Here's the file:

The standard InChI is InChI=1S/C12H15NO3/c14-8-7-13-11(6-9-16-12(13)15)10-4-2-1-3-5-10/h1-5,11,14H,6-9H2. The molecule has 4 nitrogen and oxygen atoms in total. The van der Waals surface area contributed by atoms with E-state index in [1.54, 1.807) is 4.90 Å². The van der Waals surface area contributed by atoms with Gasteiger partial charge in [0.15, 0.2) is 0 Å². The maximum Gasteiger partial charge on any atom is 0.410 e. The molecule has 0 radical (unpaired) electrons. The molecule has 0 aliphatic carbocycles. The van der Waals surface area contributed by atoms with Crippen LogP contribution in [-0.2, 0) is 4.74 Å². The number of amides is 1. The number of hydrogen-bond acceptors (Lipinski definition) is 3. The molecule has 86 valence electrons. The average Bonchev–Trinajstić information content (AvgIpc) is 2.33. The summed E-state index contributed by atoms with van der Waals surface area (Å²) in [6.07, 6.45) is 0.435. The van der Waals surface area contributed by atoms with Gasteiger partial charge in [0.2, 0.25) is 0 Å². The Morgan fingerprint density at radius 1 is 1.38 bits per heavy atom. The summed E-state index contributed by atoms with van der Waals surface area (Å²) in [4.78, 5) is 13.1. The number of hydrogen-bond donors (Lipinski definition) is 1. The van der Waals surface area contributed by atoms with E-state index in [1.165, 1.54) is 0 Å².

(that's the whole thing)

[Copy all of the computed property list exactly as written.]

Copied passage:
The standard InChI is InChI=1S/C12H15NO3/c14-8-7-13-11(6-9-16-12(13)15)10-4-2-1-3-5-10/h1-5,11,14H,6-9H2. The molecule has 4 nitrogen and oxygen atoms in total. The van der Waals surface area contributed by atoms with E-state index in [1.54, 1.807) is 4.90 Å². The van der Waals surface area contributed by atoms with Gasteiger partial charge in [0.15, 0.2) is 0 Å². The maximum Gasteiger partial charge on any atom is 0.410 e. The molecule has 0 radical (unpaired) electrons. The molecule has 0 aliphatic carbocycles. The van der Waals surface area contributed by atoms with Crippen LogP contribution in [-0.2, 0) is 4.74 Å². The number of amides is 1. The number of hydrogen-bond acceptors (Lipinski definition) is 3. The molecule has 86 valence electrons. The average Bonchev–Trinajstić information content (AvgIpc) is 2.33. The summed E-state index contributed by atoms with van der Waals surface area (Å²) in [6.07, 6.45) is 0.435. The van der Waals surface area contributed by atoms with Gasteiger partial charge in [0.2, 0.25) is 0 Å². The Morgan fingerprint density at radius 1 is 1.38 bits per heavy atom. The summed E-state index contributed by atoms with van der Waals surface area (Å²) in [4.78, 5) is 13.1. The number of hydrogen-bond donors (Lipinski definition) is 1. The van der Waals surface area contributed by atoms with E-state index in [1.165, 1.54) is 0 Å².